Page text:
“Hot Money I,” adds only the “other assets” subcategory of the line item “other short-term capital, other sectors” to the “errors and omissions” line. This “other assets” subcategory means short-term capital flows that cannot fit into any other clearly defined category in the balance of payments. Hot Money I thus identifies capital flight with somewhat inexplicable flows across countries.
“Hot Money III,” adds to Hot Money II the portfolio investments in bonds and corporate equity. Thus, to somewhat unknown flows, these volatile short-term capital movements are added. Note that in all three measures, numbers from the balance of payments data are multiplied by −1 so as to get positive numbers for capital flight.
Direct measurement method is also followed by criticism from other researchers, such as,
An investor, reacting to unfavorable conditions at home, is free to acquire different types of assets abroad: short-term, long-term, real (including real assets), and financial. The motivations for all such acquisitions, as well as their effects on the investor’s home country, will generally be identical (although some assets, such as real estate, are considerably less liquid than others).
Even if one wishes to restrict oneself to components of those assets that can flow and reflow quickly, it seems best to look beyond short term capital flows. Long-term foreign financial assets, for example, are close substitutes to short-term assets, because active and deep secondary markets in long-term assets exist.
The errors and omissions line includes not only unrecorded capital flows but also true measurement and rounding errors, unreported imports, and registration delays. In response to these criticisms, some authors have chosen to follow the indirect method of measuring capital flight.
In one version of the indirect method, capital flight is taken as a residual of four balance-of-payments components: the increase in debt owed to foreign residents, the net inflow of foreign direct investment, the increase in foreign-exchange reserves, and the amount of the current account deficit. The premise is that the two inflows finance the two outflows, so that any inability of the two “sources of funds” to finance the two “uses of funds” is indicative of capital flight. Note that this view does not identify capital flight with a sudden response to policy changes. It attempts, instead, to measure the buildup of net foreign claims by the private sector without trying to distinguish between speculative or non-speculative flows or between “normal” and “abnormal” flows.
One of the first such measures of capital flight was proposed in the World Bank’s World Development Report 1985 (WDR85). This measure differs from the Hot Money measures, not only in the method of measurement used, but also in the source of the data on foreign debt. Instead of using figures from the balance-of-payments statistics for the flow of foreign debt, the World Bank used its World Debt Tables to measure the year-to-year changes in the stock of foreign debt. There has been some criticism of this measure, because the stock of foreign debt may be affected by exchange-rate revaluations, debt reclassification and relief, and discoveries of existing debt. Claessens and Naude (1993) in their study have corrected the WDR85 estimates by reducing the change in debt stock due to cross-country exchange-rate fluctuations, while adding back to the annual change the forgiven or reduced debt and debt service.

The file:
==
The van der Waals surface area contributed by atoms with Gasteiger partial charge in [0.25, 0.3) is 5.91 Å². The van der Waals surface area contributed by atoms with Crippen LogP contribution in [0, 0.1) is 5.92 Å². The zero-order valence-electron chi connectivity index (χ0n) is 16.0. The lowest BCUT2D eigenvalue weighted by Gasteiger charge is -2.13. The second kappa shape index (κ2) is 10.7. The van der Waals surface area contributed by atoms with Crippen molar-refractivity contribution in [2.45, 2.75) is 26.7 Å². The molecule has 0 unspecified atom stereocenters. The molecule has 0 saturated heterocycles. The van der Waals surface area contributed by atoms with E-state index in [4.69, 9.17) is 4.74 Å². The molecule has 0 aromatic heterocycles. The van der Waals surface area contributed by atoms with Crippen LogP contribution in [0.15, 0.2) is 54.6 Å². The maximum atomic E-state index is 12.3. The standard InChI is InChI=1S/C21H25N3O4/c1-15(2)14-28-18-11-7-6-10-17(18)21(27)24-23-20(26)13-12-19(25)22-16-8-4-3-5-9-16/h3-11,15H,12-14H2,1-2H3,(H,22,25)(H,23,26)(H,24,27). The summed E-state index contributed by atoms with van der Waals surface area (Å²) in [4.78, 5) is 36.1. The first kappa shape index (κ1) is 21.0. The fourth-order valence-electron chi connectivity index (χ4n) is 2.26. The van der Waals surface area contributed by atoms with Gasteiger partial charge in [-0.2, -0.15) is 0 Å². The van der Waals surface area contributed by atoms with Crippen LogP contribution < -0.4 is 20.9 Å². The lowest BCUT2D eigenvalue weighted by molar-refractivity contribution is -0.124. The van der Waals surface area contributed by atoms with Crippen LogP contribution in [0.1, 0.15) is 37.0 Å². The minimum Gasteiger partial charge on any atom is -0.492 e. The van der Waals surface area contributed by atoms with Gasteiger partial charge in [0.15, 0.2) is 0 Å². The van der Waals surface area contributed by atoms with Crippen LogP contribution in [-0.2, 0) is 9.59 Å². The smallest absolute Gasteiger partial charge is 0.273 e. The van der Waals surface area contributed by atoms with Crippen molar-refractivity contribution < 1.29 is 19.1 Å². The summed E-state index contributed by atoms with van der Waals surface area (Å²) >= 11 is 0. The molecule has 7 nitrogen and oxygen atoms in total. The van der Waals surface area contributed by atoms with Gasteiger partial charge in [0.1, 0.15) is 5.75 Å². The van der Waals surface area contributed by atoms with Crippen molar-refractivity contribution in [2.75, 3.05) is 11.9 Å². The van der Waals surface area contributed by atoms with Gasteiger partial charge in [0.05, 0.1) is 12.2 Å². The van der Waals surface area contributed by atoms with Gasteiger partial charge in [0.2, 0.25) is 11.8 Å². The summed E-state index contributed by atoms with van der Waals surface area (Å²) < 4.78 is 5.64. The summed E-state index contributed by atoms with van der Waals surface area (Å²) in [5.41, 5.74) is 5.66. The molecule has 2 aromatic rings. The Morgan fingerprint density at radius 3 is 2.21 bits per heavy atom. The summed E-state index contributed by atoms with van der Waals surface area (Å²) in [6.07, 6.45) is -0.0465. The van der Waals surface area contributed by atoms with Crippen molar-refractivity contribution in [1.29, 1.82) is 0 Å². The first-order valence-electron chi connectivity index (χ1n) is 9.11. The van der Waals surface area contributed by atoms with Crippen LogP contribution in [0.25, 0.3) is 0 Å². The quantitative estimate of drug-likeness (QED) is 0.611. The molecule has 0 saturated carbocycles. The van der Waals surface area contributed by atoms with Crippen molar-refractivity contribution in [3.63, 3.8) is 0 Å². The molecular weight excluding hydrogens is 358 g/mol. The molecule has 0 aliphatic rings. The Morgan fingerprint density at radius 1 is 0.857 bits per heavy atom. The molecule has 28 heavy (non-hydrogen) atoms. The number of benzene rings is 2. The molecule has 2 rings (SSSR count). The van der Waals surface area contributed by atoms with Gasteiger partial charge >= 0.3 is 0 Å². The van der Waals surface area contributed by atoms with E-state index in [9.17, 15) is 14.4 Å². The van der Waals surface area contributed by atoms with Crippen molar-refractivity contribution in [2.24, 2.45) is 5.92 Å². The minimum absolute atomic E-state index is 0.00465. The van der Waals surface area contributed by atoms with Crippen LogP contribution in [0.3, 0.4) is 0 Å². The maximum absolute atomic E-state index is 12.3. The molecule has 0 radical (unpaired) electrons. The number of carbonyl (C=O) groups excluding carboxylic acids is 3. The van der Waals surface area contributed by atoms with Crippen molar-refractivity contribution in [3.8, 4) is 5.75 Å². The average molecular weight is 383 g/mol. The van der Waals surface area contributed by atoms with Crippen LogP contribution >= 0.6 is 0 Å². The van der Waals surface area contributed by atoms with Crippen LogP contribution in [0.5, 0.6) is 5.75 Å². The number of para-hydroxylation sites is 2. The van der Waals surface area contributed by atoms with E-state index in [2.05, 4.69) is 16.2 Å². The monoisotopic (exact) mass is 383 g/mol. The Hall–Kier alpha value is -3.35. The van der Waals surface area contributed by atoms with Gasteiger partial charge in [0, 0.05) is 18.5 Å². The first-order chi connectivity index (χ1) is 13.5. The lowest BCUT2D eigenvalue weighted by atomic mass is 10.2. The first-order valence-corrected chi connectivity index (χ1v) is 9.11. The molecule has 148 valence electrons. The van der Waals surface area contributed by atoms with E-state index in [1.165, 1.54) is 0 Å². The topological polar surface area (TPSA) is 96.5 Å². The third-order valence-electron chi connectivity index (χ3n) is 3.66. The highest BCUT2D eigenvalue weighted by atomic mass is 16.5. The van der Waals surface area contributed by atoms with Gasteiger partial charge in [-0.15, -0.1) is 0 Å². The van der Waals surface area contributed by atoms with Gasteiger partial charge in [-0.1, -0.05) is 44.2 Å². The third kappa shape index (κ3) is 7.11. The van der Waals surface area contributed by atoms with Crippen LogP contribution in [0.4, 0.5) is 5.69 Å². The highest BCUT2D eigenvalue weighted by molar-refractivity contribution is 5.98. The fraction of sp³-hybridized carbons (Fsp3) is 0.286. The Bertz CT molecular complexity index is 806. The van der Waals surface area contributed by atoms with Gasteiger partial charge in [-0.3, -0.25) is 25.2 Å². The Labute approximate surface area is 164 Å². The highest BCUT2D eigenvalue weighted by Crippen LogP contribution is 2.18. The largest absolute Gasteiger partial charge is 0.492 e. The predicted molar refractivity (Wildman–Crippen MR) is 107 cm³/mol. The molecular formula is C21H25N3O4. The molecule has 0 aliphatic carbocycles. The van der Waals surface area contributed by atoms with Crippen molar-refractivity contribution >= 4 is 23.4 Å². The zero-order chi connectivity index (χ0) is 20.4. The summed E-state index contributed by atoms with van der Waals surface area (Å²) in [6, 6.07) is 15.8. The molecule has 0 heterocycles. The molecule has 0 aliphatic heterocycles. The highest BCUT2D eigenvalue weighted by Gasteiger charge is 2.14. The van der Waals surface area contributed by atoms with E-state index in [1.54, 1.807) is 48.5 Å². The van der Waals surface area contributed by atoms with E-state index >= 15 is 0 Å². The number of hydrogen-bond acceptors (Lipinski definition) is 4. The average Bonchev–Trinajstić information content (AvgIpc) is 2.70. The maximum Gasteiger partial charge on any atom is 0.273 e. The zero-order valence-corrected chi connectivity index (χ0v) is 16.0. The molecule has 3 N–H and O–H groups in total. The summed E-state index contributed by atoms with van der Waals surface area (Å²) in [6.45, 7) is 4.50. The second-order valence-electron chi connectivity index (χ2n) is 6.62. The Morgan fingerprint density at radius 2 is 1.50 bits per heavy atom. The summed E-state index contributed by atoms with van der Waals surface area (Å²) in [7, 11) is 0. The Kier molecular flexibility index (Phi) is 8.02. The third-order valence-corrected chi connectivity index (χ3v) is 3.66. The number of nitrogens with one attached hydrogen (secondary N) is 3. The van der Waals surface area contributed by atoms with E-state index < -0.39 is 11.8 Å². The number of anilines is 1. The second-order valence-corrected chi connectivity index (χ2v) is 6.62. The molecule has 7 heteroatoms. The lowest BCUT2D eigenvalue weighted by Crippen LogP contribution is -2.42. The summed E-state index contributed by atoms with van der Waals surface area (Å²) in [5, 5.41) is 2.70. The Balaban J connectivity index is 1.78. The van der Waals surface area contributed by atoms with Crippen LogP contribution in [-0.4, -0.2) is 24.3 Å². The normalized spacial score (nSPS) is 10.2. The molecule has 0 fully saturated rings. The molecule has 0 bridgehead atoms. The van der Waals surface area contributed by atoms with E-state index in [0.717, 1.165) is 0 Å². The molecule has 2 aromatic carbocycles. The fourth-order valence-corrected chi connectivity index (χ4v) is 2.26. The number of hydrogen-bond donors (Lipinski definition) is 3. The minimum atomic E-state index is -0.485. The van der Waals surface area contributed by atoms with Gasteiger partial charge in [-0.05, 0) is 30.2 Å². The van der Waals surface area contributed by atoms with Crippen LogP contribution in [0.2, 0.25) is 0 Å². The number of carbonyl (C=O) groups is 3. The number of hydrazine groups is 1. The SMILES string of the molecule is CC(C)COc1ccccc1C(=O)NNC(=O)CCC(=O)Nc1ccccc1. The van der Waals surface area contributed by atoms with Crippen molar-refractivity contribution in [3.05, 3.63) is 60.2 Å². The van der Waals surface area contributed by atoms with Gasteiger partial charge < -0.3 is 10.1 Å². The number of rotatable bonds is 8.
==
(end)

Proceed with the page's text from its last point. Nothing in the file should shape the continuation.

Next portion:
Two variations of the WDR85 measure are put forward by the Morgan Guaranty Trust (1986) and by Cline (1987). The Morgan Guaranty measure excludes from WDR85 the acquisition of short-term foreign assets by the country’s banking system and monetary authorities. Thus, the accumulation of private foreign assets by the nonbanking sector only is identified as capital flight. Morgan Guaranty Trust (1986) offers no justification for treating the foreign acquisitions by firms and individuals differently from those by the banking system. One possible explanation is that the foreign-exchange transaction motive for holding these assets is likely to be far stronger for the banking than for the nonbanking sector.
The Cline method modifies the Morgan Guaranty measure by suggesting that reinvested investment income on bank deposits (and other assets) already held abroad should not be considered capital flight. That is, if residents do not repatriate income from assets held abroad, this should not be considered as additional capital flight. Similarly, income from tourism and border transactions should be excluded from the current-account component of the residual measure, because these earnings are traded in the free rather than the official market.
The rationale for these adjustments is as follows.
Potential foreign creditors can only insist on reduction in the measure of capital flight as modified by Cline, because that amount is directly under the control of the debtor-country government.
It is the extent to which any inflow of funds is potentially available for additional capital flight that is significant. The presence of a surplus from tourism that is not garnered by the government or of private interest earnings abroad that are not repatriated has little to do with whether any freshly obtained capital is used as capital flight or otherwise.
The Dooley Measure: